Ex-Clifford Chance lawyer jacks it in to do something funny

This week we speak to Simeon Goulden, who, after six years at the biggest law firm in the world, gave it all up to write comedy.  We wanted to find out more….


mtl:  Let’s start at the beginning.  Take us through your career.


Simeon:  Ok.  I studied English at Manchester University.  I briefly considered going into journalism or teaching but the pay always seemed ridiculously low.


mtl:  Why did you decide to go into law?


I don’t think I ever actively decided to take up a legal career and that was perhaps half the problem.  My family is awash with lawyers so it was a business that I was already quite familiar with.  But in the short term, I think I was most attracted to the prospect of spending another two years messing about as a law student in London.


I joined Clifford Chance in 1998 and qualified into the Litigation department in 2000.  Litigation was the only department that I enjoyed – I just couldn’t get excited by other areas where no one seemed to win or lose.  The group was pretty dynamic and the people seemed bright and sparky.  I was there until 2004.


mtl:  So what made you decide to leave?


Simeon:  I think essentially there was a push and a pull factor.  The push was that the job made less and less sense.  I’m not sure I am quite the right character type for that sort of organisation and prefer to have more responsibility and control.


The pull factor was that for a number of years I had wanted to write comedy and I was fast approaching a time when if I didn’t do it soon, it would never happen.  I basically became more afraid of the regret of never having tried than the possible failure.


While I was still at work I submitted a sketch to a Radio 2 show.  When the script editor wrote back to say that they had enjoyed it, I was so disproportionately happy that I realised I had to give it a go.


I left in 2004 and just started writing.  I had been introduced to a radio producer who was working on a new Clive Anderson show and he was kind enough to give me the chance to write some topical material.   I concentrated on radio comedy because you have better

odds of getting your material broadcast.


Career timeline



1992-95 Manchester University; English BA (Hons)



College of Law, London



Trainee Clifford Chance



Qualified into Litigation



Left to write comedy


That said, I would write for anyone and anything that would take a look so I submitted an entry to the BBC Talent Sitcom competition for which I was long-listed.  Within a couple of months I had sold some topical gags and sketches to Parsons & Naylor’s Pull-Out Sections on Radio 2.


By 2005, I was writing regularly for a satirical stage show called Newsrevue and had started doing a bit of script editing.  I also sold some more material to Parsons & Naylor as well as the Bearded Ladies (Radio 4).  Plus I had started collaborating with a couple of guys on some other TV and radio pilots which got us a few meetings with producers.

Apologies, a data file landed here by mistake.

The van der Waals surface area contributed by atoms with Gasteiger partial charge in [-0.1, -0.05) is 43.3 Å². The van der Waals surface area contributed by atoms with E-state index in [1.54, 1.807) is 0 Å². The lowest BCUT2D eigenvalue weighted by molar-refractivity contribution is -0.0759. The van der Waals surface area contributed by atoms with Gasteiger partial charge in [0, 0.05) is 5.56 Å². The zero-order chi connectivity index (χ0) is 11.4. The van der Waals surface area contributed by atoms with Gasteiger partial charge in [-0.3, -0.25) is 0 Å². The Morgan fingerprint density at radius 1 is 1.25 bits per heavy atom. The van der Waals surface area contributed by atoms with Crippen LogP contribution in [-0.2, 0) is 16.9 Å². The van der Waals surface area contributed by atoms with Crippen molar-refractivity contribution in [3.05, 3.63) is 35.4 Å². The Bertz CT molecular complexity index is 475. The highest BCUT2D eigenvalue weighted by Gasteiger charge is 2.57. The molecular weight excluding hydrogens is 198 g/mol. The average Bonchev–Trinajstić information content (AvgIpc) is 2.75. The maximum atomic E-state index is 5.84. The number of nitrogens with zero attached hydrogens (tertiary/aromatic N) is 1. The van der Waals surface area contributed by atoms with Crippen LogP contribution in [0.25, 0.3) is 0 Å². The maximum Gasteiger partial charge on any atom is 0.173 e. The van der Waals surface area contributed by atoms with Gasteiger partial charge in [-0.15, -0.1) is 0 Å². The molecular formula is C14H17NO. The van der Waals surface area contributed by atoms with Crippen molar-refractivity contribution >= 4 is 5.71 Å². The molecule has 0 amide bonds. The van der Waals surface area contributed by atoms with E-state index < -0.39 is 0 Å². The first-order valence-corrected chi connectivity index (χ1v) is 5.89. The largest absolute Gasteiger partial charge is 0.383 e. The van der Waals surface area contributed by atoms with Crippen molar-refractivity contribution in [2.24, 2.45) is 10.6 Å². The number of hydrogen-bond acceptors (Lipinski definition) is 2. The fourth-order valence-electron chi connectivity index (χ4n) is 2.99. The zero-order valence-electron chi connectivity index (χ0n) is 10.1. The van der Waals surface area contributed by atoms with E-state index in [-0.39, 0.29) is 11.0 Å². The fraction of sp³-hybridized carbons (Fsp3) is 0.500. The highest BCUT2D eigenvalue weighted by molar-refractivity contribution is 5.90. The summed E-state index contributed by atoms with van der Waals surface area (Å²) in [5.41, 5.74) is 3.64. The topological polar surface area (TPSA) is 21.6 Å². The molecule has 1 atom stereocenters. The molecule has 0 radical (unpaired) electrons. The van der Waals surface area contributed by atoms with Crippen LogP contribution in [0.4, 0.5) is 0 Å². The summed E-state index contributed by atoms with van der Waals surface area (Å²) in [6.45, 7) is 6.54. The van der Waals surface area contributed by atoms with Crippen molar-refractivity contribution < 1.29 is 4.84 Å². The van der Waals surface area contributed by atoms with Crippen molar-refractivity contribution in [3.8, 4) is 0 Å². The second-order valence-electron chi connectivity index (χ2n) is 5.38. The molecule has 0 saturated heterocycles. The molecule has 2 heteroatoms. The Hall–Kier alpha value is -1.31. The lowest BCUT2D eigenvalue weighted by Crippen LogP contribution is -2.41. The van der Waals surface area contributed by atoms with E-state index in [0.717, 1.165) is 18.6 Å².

And since about March of this year I have been working with an actor, Thomas Nelstrop, and we have co-written a show called The Plan B Show (www.theplanbshow.com) that we’re taking up to the Edinburgh Festival this month. 


It’s been fairly hard work but we’re near to having a product that we are pleased with so fingers crossed.


mtl:  Well done.  And now for a sensitive question: how are your finances?


Simeon:  Not great.  I have had to rent out my flat, sell my car and occasionally I go to market research groups for some tax free cash with all the other bums and scroungers that your taxes pay for!


But don’t think I’m living out some romantic fantasy of the struggling writer - if I could churn out sitcoms whilst living in Cap Ferrat and driving an Aston Martin, I would!


mtl:  Ever think you’ll go back to law?


Simeon:  Quite possibly.  The trouble with the comedy writing world is that it is very poorly paid, very difficult to infiltrate and very slow moving.  I am very ambitious but also realistic. If it reaches the point where I don’t feel I’m progressing fast enough, I may decide to cut my losses.  However, if I did go back to law, it would be a conscious decision and I would embrace it.  There are definitely parts of the job that I miss.  And an annual salary of more than £739 would be nice.


mtl:  So what would be your advice to other budding lawyer-writers?


Simeon:  I don’t think I’m in a position to advise anybody on anything.  Don’t forget, you’re talking to a man who sometimes doesn’t get up until 3pm!  I suppose my only generic advice would be to have the courage to leave the law if you feel genuinely tempted by another career.  Let’s face it, you can always go back.


Now if you’ll excuse me, I’m trying to finish a joke about a Rabbi and a gymnast.


mtl:  Simeon Goulden, good luck with that, and with Edinburgh, and thank you for speaking to us.


If you know any other ex-lawyers who have gone and done something interesting or unusual with their lives then please get in touch.


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